“My mother, he braves me — he outrages me!”

“No; he only saves himself.”

“Ah! this is how you take my part.”

“What do you mean, my son?”

“I mean that with age the feelings grow calm — that you do not love me as much as you used to do.”

“You are wrong, my son,” said Catherine coldly; “you are my beloved son, but he of whom you complain is also my son.”

“Well, then, madame, I will go to find other counselors capable of feeling for me and of aiding me.”

“Go, my son; and may God guide your counselors, for they will have need of it to aid you in this strait.”

“Adieu, then, madame!”

“Adieu, Henri! I do not pretend to counsel you — you do not need me, I know — but beg your counselors to reflect well before they advise, and still more before they execute.”

“Yes, madame, for the position is difficult.”

“Very grave,” replied she, raising her eyes to heaven.

“Have you any idea who it was that carried him off?” Catherine did not reply.

“I think it was the Angevins,” continued the king.

Catherine smiled scornfully.

“The Angevins!”

“You do not think so?”

“Do you, really?”

“Tell me what you think, madame.”

“Why should I?”

“To enlighten me.”

“Enlighten you! I am but a doting old woman, whose only influence lies in her prayers and repentance.”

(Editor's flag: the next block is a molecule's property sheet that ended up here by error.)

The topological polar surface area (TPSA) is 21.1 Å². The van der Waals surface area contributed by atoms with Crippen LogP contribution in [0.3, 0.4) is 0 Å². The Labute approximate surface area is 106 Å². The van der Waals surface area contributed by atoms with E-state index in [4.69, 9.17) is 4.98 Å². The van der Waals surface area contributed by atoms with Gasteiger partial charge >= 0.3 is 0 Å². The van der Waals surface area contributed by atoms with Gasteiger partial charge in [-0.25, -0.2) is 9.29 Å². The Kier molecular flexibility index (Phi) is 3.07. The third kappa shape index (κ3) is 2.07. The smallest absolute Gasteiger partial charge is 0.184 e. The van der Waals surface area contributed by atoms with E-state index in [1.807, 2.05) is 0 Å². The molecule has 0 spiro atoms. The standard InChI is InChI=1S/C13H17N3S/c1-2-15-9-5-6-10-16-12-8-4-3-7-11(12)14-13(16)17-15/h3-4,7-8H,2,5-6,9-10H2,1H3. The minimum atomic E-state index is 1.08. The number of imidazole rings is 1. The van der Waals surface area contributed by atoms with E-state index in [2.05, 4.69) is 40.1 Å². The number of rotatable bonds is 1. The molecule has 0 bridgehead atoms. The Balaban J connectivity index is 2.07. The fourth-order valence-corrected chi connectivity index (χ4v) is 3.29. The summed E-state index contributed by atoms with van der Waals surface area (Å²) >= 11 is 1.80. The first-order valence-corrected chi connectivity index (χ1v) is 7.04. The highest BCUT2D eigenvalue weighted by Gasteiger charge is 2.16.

“No, mother; speak, you are the cleverest of us all.”

“Useless; I have only ideas of the last century; at my age it is impossible I should give good counsel.”

“Well, then, mother, refuse me your counsel, deprive me of your aid. In an hour I will hang all the Angevins in Paris.”

“Hang all the Angevins!” cried Catherine, in amazement.

“Yes, hang, slay, massacre, burn; already, perhaps, my friends are out to begin the work.”

“They will ruin themselves, and you with them.”

“How so?”

“Blind! Will kings eternally have eyes, and not see?”

“Kings must avenge their injuries, it is but justice, and in this case all my subjects will rise to defend me.”

“You are mad.”

“Why so?”

“You will make oceans of blood flow. The standard of revolt will soon be raised; and you will arm against you a host who never would rise for François.”

“But if I do not revenge myself they will think I am afraid.”

“Did any one ever think I was afraid? Besides, it was not the Angevins.”

“Who was it then? it must have been my brother’s friends.”

“Your brother has no friends.”

“But who was it then?”

“Your enemy.”

“What enemy?”

“O! my son, you know you have never had but one; yours, mine, your brother Charles’s; always the same.”

“Henri of Navarre, you mean?”

“Yes, Henri of Navarre.”

“He is not at Paris.”

“Do you know who is at Paris, and who is not? No, you are all deaf and blind.”

“Can it have been he?”

“My son, at every disappointment you meet with, at every misfortune that happens to you of which the author is unknown, do not seek or conjecture; it is useless. Cry out, it is Henri of Navarre, and you will be sure to be right. Strike on the side where he is, and you will be sure to strike right. Oh! that man, that man; he is the sword suspended over the head of the Valois.”

“Then you think I should countermand my orders about the Angevins?”

“At once, without losing an instant. Hasten; perhaps you are already too late.”

Henry flew out of the Louvre to find his friends, but found only Chicot drawing figures in the sand with a stone.

Last updated Sunday, March 27, 2016 at 11:53